World Cup winner Steve Thompson urges rugby authorities to use his class action case to protect future players from brain diseases, with governing bodies facing multi-million pound lawsuit

  • Three major governing bodies are facing a multi-million pound lawsuit
  • World Rugby, the Rugby Football Union and the Welsh Rugby Union targeted
  • Several former players claim head traumas caused neurological impairments
  • Former Wales captain Ryan Jones is among the group looking for compensation 

World Cup winner Steve Thompson has called on rugby’s authorities to use his historic legal case to fuel action to protect players from degenerative brain diseases.

The former hooker, 44, has no recollection of winning the Webb Ellis Cup in 2003 due to early-onset dementia, and is one of 185 former players diagnosed with a brain disease suing World Rugby, the Rugby Football Union and Welsh Rugby Union.

Thompson said of the class action, which is the largest of its kind outside the US: ‘We started with three, then there were seven, now there are nearly 200 and there are more to be tested.

England World Cup winning hooker Steve Thompson is also among the former players involved

England World Cup winning hooker Steve Thompson is also among the former players involved

‘It’s not just about trying to get money. We are trying to save the game.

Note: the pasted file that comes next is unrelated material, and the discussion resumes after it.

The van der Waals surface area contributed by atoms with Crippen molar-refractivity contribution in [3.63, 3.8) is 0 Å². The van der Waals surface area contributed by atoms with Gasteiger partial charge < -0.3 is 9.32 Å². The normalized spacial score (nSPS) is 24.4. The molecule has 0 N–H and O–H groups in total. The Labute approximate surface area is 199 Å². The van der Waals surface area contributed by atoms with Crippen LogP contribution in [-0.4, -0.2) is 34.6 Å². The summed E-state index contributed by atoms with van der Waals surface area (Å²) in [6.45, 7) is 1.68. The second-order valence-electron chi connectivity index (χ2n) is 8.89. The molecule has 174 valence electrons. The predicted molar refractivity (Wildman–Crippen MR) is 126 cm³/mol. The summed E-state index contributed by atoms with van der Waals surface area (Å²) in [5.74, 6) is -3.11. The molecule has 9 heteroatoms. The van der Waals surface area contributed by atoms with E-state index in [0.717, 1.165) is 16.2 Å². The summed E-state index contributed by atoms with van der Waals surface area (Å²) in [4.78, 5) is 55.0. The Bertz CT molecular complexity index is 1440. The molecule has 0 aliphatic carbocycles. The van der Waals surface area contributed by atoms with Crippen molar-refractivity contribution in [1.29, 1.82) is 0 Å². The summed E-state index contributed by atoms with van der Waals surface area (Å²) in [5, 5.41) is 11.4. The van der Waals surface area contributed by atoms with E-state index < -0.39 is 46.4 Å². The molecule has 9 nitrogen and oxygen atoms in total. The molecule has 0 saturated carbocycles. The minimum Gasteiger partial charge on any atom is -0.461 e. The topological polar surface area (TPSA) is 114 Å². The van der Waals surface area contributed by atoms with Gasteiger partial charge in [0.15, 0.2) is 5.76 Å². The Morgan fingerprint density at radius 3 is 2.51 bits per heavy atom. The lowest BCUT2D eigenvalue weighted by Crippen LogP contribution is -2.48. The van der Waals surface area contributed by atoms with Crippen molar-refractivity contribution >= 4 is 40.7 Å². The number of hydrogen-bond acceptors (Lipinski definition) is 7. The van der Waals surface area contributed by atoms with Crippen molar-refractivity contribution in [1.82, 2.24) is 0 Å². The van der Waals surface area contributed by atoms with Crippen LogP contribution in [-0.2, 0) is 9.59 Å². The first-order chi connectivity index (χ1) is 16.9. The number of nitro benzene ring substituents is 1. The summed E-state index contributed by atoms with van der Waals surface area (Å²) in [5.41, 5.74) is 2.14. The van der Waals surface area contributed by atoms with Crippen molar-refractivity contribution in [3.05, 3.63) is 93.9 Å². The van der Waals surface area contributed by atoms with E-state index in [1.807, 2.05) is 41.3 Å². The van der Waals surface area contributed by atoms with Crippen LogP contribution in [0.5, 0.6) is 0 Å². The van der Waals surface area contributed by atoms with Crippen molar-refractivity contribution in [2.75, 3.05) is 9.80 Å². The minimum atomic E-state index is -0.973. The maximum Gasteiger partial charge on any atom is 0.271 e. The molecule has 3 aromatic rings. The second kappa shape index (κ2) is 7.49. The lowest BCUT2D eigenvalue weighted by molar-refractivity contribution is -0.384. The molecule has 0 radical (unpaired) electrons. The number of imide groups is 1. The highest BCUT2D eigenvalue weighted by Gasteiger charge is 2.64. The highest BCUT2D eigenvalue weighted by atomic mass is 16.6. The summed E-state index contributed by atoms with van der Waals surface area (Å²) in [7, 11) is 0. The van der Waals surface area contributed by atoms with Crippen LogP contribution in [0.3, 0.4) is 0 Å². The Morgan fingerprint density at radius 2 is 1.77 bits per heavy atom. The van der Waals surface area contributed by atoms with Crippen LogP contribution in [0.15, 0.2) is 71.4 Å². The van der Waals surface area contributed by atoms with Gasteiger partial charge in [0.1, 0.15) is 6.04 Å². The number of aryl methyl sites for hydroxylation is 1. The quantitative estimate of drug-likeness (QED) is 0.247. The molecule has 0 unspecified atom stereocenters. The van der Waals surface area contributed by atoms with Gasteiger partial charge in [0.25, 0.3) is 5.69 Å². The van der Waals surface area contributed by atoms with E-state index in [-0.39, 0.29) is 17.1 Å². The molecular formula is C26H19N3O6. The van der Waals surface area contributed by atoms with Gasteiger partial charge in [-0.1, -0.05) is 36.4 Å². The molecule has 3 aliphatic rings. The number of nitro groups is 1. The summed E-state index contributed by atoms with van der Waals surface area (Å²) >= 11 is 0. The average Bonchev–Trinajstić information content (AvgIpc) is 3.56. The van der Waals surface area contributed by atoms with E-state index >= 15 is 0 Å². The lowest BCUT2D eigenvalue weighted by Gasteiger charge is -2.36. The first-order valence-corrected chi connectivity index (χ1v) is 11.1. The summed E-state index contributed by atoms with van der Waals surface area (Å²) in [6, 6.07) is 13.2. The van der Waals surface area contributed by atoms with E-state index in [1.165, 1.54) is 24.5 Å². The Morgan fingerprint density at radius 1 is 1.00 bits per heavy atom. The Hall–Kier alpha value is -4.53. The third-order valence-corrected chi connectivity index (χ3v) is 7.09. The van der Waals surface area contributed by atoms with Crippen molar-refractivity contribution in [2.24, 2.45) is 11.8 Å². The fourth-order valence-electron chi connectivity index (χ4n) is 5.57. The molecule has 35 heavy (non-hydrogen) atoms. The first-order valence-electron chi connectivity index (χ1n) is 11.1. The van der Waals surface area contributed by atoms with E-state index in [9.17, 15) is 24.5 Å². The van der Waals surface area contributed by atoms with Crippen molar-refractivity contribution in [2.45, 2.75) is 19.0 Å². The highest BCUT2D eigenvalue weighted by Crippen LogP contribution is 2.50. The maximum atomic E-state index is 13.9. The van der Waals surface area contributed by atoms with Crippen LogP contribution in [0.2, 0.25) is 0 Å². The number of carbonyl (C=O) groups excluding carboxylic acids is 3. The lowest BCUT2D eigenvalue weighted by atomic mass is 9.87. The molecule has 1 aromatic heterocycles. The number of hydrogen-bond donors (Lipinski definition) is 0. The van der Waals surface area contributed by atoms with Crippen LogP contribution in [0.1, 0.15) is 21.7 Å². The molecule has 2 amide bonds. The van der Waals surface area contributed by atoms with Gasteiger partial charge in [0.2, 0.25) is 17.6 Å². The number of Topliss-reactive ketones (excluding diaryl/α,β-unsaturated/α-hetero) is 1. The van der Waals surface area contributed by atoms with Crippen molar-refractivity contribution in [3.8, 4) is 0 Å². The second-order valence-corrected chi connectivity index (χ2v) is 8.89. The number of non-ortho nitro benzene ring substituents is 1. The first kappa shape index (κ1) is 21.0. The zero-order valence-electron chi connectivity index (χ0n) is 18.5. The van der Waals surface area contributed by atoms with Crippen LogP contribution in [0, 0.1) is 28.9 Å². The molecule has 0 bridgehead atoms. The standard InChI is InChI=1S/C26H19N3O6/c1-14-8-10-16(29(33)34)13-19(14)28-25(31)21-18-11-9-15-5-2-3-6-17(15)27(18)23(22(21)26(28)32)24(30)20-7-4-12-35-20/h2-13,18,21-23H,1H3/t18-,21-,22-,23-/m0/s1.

‘We just want people to play rugby and be safe, or as safe as they can be, and go in there with an open mind knowing what’s going on.’

Thompson’s former England team-mate Mark Cueto expressed concern at the lawsuit, which could cost the sport’s authorities a multi-million-pound figure. Former winger Cueto said that players knew the risks.

‘Even if we now know that what was happening 10 or 15 years ago was wrong, you can’t try people on what they didn’t know at the time,’ said Cueto, who expressed sympathy with those affected. 

‘If Thommo genuinely can’t remember the World Cup final that has to be so frightening. But what doesn’t sit well with me is the blame game associated with this.

‘The medics only ever had our best interests at heart. They were the ones telling us not to play.’

The governing bodies were still waiting for action to be served yesterday, and defended their strategies to combat head injuries. They are braced for massive compensation claims for historical failings around the treatment of concussions.

The players, in their 30s, 40s and 50s, claim that repeated head traumas have caused neurological impairments such as chronic traumatic encephalopathy (CTE), early onset dementia, epilepsy, Parkinson’s and motor neurone disease. 

In a joint statement, World Rugby, the RFU and WRU said: ‘We care deeply about all our players, and never stand still when it comes to welfare. Our strategies to prevent, identify and manage head injuries are driven by a passion to safeguard our players and founded on the latest science, evidence and independent expert guidance.’

Former Wales captain Ryan Jones is among a group of players looking for compensation

Former Wales captain Ryan Jones is among a group of players looking for compensation

LEAVE A REPLY

Please enter your comment!
Please enter your name here